1. Scalloped (on only three of its four faces?): 29cm x 29cm
Decorated on one face, possibly the soffit, with an eight-petalled flower flanked by a triangular concavity. It may be a through-stone.
The fragments were photographed when on display and are identified here by means of their exhibition number.
1. Radial billet (h. 9cm; l. 61cm)
2. Voussoir with narrow chevron (h. 10cm; l. 38cm).
3. String course fragment with interlace (h. 10cm; l. 58cm).
5. Voussoir with relief criss-cross ornament (h. 11cm; l. 30cm)
6. Two diabolo-cone voussoirs cinched by pierced balls (each, h. 20cm; l. 16cm, displayed end-to-end)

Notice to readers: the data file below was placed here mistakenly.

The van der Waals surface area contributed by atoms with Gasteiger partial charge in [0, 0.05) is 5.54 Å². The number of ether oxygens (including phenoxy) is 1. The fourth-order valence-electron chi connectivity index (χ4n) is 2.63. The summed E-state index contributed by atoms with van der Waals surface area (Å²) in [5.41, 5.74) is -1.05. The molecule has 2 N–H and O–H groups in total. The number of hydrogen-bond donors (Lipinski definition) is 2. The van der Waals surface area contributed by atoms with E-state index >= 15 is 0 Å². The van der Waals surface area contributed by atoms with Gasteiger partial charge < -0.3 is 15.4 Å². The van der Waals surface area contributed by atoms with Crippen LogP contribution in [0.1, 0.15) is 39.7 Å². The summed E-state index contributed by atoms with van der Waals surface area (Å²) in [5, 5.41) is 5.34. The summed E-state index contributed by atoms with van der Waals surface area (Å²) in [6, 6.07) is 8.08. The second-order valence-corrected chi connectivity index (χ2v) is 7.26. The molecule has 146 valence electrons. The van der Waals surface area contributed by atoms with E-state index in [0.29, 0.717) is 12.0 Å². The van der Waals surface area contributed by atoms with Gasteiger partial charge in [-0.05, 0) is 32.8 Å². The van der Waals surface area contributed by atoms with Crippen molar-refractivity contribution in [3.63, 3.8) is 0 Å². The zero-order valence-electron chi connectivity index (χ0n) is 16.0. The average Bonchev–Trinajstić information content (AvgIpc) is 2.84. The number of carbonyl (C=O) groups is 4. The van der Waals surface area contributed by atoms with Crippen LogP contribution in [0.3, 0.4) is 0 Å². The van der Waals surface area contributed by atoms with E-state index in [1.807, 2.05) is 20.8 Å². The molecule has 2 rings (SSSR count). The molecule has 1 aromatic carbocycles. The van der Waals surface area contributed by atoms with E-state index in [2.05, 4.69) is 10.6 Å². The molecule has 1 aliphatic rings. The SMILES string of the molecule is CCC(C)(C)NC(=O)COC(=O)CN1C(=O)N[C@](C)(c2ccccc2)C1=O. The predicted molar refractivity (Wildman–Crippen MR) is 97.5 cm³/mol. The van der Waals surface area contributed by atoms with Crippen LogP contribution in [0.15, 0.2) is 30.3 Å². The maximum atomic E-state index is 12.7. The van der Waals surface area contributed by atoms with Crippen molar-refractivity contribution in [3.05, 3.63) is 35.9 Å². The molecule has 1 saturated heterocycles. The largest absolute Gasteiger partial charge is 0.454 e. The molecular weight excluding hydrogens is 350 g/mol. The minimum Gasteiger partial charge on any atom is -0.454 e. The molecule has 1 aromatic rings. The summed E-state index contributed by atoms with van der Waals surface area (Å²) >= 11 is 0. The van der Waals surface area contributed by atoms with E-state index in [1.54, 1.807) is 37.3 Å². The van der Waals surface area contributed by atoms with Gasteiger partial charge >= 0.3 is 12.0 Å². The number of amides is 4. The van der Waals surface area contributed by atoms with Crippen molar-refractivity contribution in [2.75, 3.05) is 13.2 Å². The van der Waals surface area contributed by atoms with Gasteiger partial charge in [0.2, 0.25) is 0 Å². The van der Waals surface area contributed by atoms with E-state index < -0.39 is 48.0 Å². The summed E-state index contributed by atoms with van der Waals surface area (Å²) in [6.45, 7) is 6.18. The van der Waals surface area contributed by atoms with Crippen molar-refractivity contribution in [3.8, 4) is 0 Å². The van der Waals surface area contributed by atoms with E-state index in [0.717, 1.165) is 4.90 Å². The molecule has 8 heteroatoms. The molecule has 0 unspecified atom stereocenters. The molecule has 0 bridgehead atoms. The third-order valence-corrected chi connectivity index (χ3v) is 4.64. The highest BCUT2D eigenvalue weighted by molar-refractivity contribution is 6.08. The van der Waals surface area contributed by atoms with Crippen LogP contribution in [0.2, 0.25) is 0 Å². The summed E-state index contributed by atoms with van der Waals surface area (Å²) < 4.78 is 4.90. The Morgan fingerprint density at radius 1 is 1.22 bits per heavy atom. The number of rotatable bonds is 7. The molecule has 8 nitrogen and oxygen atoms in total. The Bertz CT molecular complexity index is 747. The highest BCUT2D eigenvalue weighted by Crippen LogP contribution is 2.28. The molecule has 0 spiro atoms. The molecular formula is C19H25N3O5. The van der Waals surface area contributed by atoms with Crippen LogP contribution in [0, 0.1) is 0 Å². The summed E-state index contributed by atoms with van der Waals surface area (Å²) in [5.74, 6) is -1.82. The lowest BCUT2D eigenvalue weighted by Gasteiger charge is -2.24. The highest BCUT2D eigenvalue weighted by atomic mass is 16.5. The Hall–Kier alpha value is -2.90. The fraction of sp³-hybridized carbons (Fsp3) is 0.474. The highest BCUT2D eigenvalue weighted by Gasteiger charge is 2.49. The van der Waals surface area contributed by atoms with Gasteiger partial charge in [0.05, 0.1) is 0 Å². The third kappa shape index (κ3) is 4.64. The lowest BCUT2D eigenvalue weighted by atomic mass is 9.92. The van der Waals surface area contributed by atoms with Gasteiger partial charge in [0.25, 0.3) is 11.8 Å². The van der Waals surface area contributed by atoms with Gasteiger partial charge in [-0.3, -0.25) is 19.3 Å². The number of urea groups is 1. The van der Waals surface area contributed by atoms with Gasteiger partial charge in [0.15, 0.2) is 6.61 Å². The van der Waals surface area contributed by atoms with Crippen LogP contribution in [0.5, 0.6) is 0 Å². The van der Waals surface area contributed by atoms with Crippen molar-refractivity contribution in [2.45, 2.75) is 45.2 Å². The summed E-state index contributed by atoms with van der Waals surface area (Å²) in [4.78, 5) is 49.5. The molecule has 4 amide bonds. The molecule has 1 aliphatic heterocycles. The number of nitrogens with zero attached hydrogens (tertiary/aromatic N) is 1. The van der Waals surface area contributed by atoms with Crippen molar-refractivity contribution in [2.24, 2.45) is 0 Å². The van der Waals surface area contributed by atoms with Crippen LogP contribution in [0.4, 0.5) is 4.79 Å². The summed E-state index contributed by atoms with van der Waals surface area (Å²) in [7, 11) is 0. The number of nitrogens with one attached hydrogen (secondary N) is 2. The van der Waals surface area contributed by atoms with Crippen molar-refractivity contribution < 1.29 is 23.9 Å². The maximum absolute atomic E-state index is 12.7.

7. Zigzag fragment with pierced beading (no measurements)
8. Voussoir with face chevron (h. 23cm; l. 20cm)
Victoria History of the Counties of England: Norfolk, London 1906, ii, 356-58.
B. Cherry, 'Romanesque Architecture in Eastern England', Journal of the British Archaeological Association, cxxxi, 1978, 12-14.
E. C. Fernie, The Architecture of Norman England. Oxford, 2000.
J. P. McAleer, The Romanesque Church Façade in Britain, PhD, Courtauld Institute, London, 1963, published New York and London 1984.
F. J. E. Raby and P. K. Baillie Reynolds, Castle Acre Priory, London 1986/1952.
W. H. St John Hope, 'Castle Acre Priory', Norfolk Archaeology, xii, 1895, 105-57.
N. Pevsner and B. Wilson, The Buildings of England: Norfolk: North-West and South, Harmondsworth 1962, revised 1999, 2:244-48.